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Michael Chabon on Cormac McCarthy’s The Road

November 2, 2013

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I recently recommended Cormac McCarthy’s The Road to a friend of mine. She later texted me to say thanks for making her cry on an airplane in front of strangers. That got me thinking about how much I liked that book and I started listening to podcasts discussing it and McCarthy’s other work (I’m currently in the middle of Outer Dark). I read The Road in 2007, when I was writing reviews of everything I read but before this blog. Here’s my review of the book from then:

The world is on fire. Almost everything is dead. Grey ash rains from the sky, coats everything. Nobody has seen the sun for years. Murderers, thieves, cannibals and cults comprise most of what is left for humanity. A man and his emaciated son push their wobbly-wheeled grocery cart across this landscape, along a road to nowhere, heading for the coast because it’s got to be better than where they are now.

It sounds a little like every other post-apocalyptic sci-fi novel. Not a fan of sci-fi myself, I probably would have skipped it had my friend Natalie not recommended it and had I not been so impressed with McCarthy’s other work. But The Road isn’t science fiction. Unlike other post-apocalyptic visions, there are no futuristic spaceships or laser guns. It is our world, and the clarity and realism with which McCarthy paints it makes it all the more frightening. Everything that happens seems very real and very possible. It could be a few years from now.

I couldn’t put this book down for the strength of the story and the intensity of the plot, but on more than one occasion I had to put it down because I’d just read something so horrific that I had to let my mind digest it. But unlike a horror novelist who relishes in describing the terrors, McCarthy gives us just a glimpse. Then, like the characters in the story, we look away and run, with a snapshot burned into our brains.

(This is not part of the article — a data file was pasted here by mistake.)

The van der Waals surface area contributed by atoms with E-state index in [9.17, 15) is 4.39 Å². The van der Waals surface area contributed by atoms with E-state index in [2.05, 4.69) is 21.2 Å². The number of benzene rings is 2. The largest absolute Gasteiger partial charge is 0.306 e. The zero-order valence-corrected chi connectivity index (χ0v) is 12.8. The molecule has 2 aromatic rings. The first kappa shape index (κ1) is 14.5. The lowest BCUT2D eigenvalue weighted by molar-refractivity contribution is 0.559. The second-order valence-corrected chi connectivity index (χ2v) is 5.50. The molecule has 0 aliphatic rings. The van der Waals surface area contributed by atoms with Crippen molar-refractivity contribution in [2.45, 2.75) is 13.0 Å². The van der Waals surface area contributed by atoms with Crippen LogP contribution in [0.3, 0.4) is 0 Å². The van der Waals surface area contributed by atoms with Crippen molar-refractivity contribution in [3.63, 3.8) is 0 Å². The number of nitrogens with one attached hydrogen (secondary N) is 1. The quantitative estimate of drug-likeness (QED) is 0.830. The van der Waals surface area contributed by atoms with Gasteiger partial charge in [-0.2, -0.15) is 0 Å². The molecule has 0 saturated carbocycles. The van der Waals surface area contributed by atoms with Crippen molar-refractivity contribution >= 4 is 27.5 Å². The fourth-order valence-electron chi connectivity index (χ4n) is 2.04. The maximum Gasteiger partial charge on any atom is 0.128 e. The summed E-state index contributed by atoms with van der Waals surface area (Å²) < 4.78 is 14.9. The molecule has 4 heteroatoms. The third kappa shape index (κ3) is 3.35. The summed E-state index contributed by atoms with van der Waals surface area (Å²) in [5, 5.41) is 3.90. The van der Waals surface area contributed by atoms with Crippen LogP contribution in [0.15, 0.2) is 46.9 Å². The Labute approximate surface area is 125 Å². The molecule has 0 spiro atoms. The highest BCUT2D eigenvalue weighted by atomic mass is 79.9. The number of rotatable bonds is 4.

As with his other books, McCarthy’s style is minimalist, sharp, hard-hitting and fantastic.* The overarching theme of good vs. evil is always present, but there’s a newer, more pure version of good in the boy. The boy doesn’t yet understand the paradox of good men who sometimes must resort to bad things. He represents a goodness that may be innocent and naïve but is unwavering and, in this book, is where the hope for humanity lay.

McCarthy has said this is his most personal book. That’s easy to believe. With all the horror and doomsday scenarios, it’s really about the relationship between a father and his son. McCarthy’s ability to effortlessly infuse small, personal moments with epic themes is what makes his novels, particularly this one, so powerful.

I bought this book for several people as Christmas gifts this year. It was my favorite book that I read in 2007.

* Reading this line again made me laugh. This was before I’d read Suttree or Blood Meridian.

 

I recently came across Michael Chabon’s review of the novel. In his last paragraph, her perfectly sums up how it made me feel at the time, though he articulates it much better than I did.

What emerges most powerfully as one reads The Road is not a prognosticatory or satirical warning about the future, or a timeless parable of a father’s devotion to his son, or yet another McCarthyesque examination of the violent underpinnings of all social intercourse and the indifference of the cosmic jaw to the bloody morsel of humanity. The Road is not a record of fatherly fidelity; it is a testament to the abyss of a parent’s greatest fears. The fear of leaving your child alone, of dying before your child has reached adulthood and learned to work the mechanisms and face the dangers of the world, or found a new partner to face them with. The fear of one day being obliged for your child’s own good, for his peace and comfort, to do violence to him or even end his life. And, above all, the fear of knowing—as every parent fears—that you have left your children a world more damaged, more poisoned, more base and violent and cheerless and toxic, more doomed, than the one you inherited. It is in the audacity and single-mindedness with which The Road extends the metaphor of a father’s guilt and heartbreak over abandoning his son to shift for himself in a ruined, friendless world that The Road finds its great power to move and horrify the reader.

I didn’t have any any kids at the time, but my wife and I were talking about it, and so the novel really struck a chord with me as a father to-be. I have another copy of The Road on the way and plan to give it a second read. I’m curious to see what I think now that I do have a kid.

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